Given all the above complexity, and more, it makes sense (I think) to dispense with the categories and quadrants, the dodgy mathematics and the pretense at being objective or scientific, using the PIG instead as a tool for subjective analysis, discussion and hopefully agreement among people who understand and are affected by the issues at hand. An obvious yet very worthwhile purpose is to focus attention first and foremost on the "significant" risks towards the top right of the PIG plus those across the diagonal from top left to bottom right, while downplaying (but not totally ignoring!) those towards the bottom left. That's the reason the NoticeBored PIGs have no specific values on the axes, no little boxes, a variety of sizes and shapes of text indicating the risks, overlaid on a background simplistically but highly effectively colored red-amber-green. We're not ignoring the complexities - far from it: we're consciously and deliberately simplifying things down to the point that experts and ordinary people (managers, mostly) can consider, discuss and decide stuff, especially those red and amber zone risks. Are they 'about right'? What have we missed here? Are there any linkages or common factors that we ought to consider? It's a pragmatic approach that works very well in practice, thank you, as both an awareness and a risk management tool.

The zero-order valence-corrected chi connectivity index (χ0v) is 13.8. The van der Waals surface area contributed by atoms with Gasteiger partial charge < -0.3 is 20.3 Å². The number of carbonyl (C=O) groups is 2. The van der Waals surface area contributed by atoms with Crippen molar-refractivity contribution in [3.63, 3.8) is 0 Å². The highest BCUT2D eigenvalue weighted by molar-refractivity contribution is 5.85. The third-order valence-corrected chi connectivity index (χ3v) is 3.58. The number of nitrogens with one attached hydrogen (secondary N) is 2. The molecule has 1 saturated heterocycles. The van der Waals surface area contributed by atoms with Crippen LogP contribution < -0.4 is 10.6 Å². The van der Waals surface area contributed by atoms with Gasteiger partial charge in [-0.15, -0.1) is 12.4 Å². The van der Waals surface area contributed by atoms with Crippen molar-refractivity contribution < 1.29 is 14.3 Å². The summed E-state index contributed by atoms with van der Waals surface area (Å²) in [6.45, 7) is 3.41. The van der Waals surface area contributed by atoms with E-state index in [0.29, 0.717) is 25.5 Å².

I commend it to the house.